Friday, August 14, 2009

What to do with the imprecatory psalms (part 2)

imprecatory-psalm-smashing-baby How are we to take Psalm 58 with its prayer to God to smash in the mouths of their enemies (verse 7), and the expressed wish of the psalmist to have the righteous bathe their feet in the blood of the wicked (verse 11)? Or of Psalm 109 with its prayer that God would make the children of the wicked man fatherless and his wife a widow (verse 9)? And what of the author of Psalm 137 rejoicing at the thought of the little ones of Babylon being dashed against the rocks (verse 9)? How are these psalms to be reconciled with the teachings of Jesus to love one’s enemies and to forgive them?

Several things need to be considered. First, it must be remembered that these are prayers for divine justice, not human grudges.[1] The petitioners are asking for God to take direct action; they do not ask for the power to take things into their own hands and to be able to personally punish their foes, nor is permission ever granted for them to do so.[2] In these petitions, the psalmists pour out their pain, anger and hurt. The tone is indicative of the horrors that they have faced.[3] They startle us into feeling something of the desperation that produced these words.[4] But the psalmists do not hide these less "noble" sentiments from us, and God, in His sovereignty, inspired them to record them for our good. Among the lessons we may learn from their inclusion in the canon is the fact that God is less shockable than we are, looks beyond the words to the heart of the supplicant and is afflicted in all our afflictions.[5] Hence, He is pleased when His people pour out their hearts to Him in their entirety.

Additionally, it should be noted that forgiveness of enemies and gaining God’s perspective is not found in concealing these emotions, but in acknowledging them to God, which is what these writers do.[6] As Bonhoeffer writes, "It would mean much if we would learn that we must earnestly pray to God in such distress and that whoever entrusts revenge to God dismisses any thought of ever taking revenge himself."[7]

To rejoice in the fall of our enemies is also not strictly an Old Testament sentiment. The fall of Babylon in Revelation 18, for example contains language reminiscent of the imprecatory psalms.[8] Jesus instructed His disciples to curse cities that did not receive them (Matt.10:14). He, Himself, called down judgment on Bethsaida and Capernaum (Matt. 11:21-24). Paul declared a curse on anyone who did not love the Lord (1 Cor. 16:22) and on anyone who preaches another Jesus (Galatians 1:8-9). The martyrs in heaven cry out for vengeance on those who killed them (Rev. 6:9-10). Hence, the desire to see justice is not strictly a reflection of a less graceful Old Testament disposition corrected in the revelation of Christ.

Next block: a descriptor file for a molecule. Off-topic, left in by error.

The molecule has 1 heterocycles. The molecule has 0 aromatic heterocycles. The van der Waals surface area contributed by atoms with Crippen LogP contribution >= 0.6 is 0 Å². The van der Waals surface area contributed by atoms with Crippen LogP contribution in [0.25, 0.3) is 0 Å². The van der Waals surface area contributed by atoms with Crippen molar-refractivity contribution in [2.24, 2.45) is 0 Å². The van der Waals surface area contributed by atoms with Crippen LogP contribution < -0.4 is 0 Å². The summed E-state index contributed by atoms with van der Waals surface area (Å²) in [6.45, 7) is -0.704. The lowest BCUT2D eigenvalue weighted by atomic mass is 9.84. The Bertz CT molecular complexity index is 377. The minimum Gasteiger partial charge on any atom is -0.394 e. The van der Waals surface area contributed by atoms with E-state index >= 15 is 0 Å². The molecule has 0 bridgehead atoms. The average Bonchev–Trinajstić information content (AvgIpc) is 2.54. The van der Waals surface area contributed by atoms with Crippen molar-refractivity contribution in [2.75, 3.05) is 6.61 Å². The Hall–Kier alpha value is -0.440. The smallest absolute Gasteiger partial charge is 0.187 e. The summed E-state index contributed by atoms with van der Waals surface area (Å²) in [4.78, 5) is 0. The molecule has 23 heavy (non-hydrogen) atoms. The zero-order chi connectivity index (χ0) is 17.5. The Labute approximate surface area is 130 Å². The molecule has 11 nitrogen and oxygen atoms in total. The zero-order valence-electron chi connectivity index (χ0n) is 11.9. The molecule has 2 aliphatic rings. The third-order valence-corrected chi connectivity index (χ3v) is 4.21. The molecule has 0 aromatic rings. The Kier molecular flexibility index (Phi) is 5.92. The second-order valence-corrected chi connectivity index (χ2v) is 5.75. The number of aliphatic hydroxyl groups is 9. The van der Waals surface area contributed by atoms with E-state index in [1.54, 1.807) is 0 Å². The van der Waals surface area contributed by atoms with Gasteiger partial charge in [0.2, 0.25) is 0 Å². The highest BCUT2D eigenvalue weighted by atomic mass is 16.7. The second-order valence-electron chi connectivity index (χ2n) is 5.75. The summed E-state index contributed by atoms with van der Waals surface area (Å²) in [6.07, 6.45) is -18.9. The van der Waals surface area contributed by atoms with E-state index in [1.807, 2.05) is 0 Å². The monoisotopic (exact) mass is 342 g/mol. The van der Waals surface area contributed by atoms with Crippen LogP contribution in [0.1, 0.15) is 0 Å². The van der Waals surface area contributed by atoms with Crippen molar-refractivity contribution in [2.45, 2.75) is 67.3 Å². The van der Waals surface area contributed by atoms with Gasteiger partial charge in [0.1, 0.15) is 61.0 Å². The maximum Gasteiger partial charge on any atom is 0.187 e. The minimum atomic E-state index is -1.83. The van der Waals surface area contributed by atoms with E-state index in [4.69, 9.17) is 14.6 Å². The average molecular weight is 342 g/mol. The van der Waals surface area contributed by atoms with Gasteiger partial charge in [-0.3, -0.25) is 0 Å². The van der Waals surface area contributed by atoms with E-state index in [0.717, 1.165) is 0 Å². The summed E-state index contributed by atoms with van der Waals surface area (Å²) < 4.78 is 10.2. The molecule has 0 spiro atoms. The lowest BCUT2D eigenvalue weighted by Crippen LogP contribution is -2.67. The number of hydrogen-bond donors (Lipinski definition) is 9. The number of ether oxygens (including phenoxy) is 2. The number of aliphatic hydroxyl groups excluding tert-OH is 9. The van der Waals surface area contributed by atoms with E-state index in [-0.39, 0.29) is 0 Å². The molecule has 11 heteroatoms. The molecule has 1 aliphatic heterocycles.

The imprecatory psalms also challenge the reader to identify with the oppressed and suffering, even though he, himself, may be quite comfortable.[9] They invite us to pray on behalf of others, as they evoke in us an awareness of the wickedness that is in the world. They may not, as Tate, reminds us, be our prayers, at the present moment, but they are the prayers of our brothers and sisters who are trampled down by persons and powers beyond their control.[10] The Christian church has long seen these psalms as the prayers of Christ on behalf of the suffering and needy. Bonhoeffer revived this old tradition in his small book Psalms: Prayer Book of the Bible[11] and his sermon on Psalm 58.[12] The incarnate Son of God, knowing all of our weakness, is able to stand in our place before God and pray these prayers on our behalf. Hence, they really truly are our prayers, as well as His.[13] As the perfect Son of God, He is able to pray these prayers without guilt, which we cannot do for we are liable to be reminded of our own guilt and how we often act as those against whom we are praying. Hence, these psalms may awake in us an acute awareness of our own violent sins and hatred for others, and of our need for confession and repentance.[14]

[1] Norman Geisler and Thomas Howe, When Skeptics Ask. Victor Books, 1992: 242.
[2] Marvin E. Tate. Psalm 51-100. Word Biblical Commentary, Word, 1990: 88-89.
[3] Derek Kidner, Psalms 1-72. InterVarsity Press, 1973: 27.
[4] Ibid.: 28
[5] Ibid.
[6] Ibid: 88.
[7] Dietrich Bonhoeffer, "A Bonhoeffer Sermon." Theology Today 38, 1982: 469.
[8] It may also be helpful to note that God is mentioned as a God of love more often in the Old Testament than in the New (cf. Geisler and Howe: 242).
[9] Tate: 89.
[10] Ibid.
[11] Dietrich Bonhoeffer, Psalms: Prayer Book of the Bible. trans. James H. Burtness. Augsburg Publishing Co., 1970: 20-21.
[12] Bonhoeffer, "A Bonhoeffer Sermon"
[13] Bonhoeffer, Psalms: Prayer Book of the Bible: 21
[14] cf. Tate: 90


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